The RequiredFieldValidator control contains a special property called InitialValue that can be passed the initial value of the associated input control. During validation, if the input control's validation property contains the same initial value or is empty, it sets IsValid to false , indicating that the validation failed. For example, a drop-down list might allow users to select a state and when the page loads, its initial value could be Select a State . If a RequiredFieldValidator control is associated with the drop-down list control, its InitialValue property can be set to the same initial value of the drop-down list Select a State . When the validation occurs, the validation control ensures that the item selected in the drop-down list is not the item set in the InitialValue property of the validation control.
The RegularExpressionValidator Control
The RegularExpressionValidator control checks whether the associated input control's validation property matches a specified pattern. This pattern is specified by the ValidationExpression property using a regular expression. If you are not familiar with regular expressions, you can find more information in the Microsoft .NET Framework documentation.
The RangeValidator Control
The RangeValidator control is used to check whether the input control contains a value in the specified range. You can check the range of values against different data types such as String , Date , and Integer .
Table 3.11 shows the important properties of the RangeValidator class.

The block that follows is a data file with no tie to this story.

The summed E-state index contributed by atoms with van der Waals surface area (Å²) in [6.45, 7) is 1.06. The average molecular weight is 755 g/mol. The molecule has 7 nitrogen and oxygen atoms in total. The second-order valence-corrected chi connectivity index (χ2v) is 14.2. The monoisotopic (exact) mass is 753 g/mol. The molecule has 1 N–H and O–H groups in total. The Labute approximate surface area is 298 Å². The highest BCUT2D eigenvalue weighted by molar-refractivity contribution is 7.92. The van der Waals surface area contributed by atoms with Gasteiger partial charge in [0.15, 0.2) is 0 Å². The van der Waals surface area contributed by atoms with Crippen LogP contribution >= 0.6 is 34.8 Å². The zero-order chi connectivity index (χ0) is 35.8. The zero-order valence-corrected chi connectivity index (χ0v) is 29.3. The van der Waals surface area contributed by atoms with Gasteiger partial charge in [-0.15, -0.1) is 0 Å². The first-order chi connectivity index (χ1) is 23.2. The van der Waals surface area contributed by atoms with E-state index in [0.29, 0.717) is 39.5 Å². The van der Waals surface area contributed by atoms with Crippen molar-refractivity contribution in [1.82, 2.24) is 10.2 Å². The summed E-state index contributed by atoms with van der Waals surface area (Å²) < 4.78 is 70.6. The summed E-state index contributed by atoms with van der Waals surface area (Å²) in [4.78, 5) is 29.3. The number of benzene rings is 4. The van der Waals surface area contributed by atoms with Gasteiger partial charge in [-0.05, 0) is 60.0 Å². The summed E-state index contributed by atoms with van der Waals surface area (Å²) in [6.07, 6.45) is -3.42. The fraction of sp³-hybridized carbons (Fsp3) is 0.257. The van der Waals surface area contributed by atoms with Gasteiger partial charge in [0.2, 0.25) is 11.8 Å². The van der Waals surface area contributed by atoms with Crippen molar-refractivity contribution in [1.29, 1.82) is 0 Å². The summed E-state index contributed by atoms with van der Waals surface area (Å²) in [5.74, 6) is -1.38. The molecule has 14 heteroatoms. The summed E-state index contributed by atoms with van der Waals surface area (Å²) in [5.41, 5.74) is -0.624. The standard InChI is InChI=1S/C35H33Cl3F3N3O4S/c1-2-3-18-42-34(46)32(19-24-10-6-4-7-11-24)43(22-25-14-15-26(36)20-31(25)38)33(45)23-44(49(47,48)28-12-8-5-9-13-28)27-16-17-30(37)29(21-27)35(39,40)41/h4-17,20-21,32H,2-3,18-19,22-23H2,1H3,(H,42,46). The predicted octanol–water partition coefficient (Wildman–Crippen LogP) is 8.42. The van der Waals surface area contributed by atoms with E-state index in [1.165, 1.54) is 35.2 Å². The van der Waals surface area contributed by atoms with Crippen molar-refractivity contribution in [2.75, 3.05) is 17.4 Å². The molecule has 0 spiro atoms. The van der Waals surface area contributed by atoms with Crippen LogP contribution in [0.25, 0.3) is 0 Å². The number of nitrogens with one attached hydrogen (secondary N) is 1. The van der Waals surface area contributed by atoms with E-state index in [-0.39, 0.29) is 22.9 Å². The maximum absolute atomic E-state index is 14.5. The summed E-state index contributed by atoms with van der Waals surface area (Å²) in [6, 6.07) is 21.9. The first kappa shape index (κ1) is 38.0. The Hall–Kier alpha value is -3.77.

Table 3.11. Important Properties of the RangeValidator Class
The CompareValidator Control
The CompareValidator control is used to compare the input server control's value against another value. The CompareValidator control can compare against a value specified to the validator control or against the value of another input control. The comparison can be made with different comparison operators such as equal, greater than, and so on. A special comparison operation can be used to verify that the associated input control's value is in the specified data type. You can make comparisons against various data types, such as String , Date , Integer , and so on.
Table 3.12 shows the important properties of the CompareValidator class.
Table 3.12. Important Properties of the CompareValidator Class
This example shows how to use the RangeValidator and CompareValidator controls on a Web form:
The CustomValidator Control
The CustomValidator control allows you to build a validation control for a custom specification. You can perform any custom validation both at the server side and at the client side with the help of this validation control.
This control exposes a property called ClientValidationFunction that specifies the name of the client script function to be executed for validation on the client side. This custom validation function is passed two arguments: The first one is the custom validator control, and the second argument is an object that contains two properties IsValid and Value . The Value property contains the value that is to be validated, and the IsValid property is used to set the result of the validation.
At the server side, during the validation on the server, the validation control fires a ServerValidate event. An event handler containing the custom validation code is added to this event to perform validation on the server. The event sends a ServerValidateEventArgs object containing event- related data. This object contains two properties: The Value property contains the value of the control that is to be validated, and the IsValid property is used to set the result of the validation.
The ValidationSummary Control
The ValidationSummary control is used to display a summary of all the validation errors of a Web page. It displays the ErrorMessage property of the validation controls in the summary. If the ErrorMessage property is not set, the Text property is displayed as error messages for all the validation controls whose validations fail.
Table 3.13 shows the important properties of the ValidationSummary class.
Table 3.13. Important Properties of the ValidationSummary Class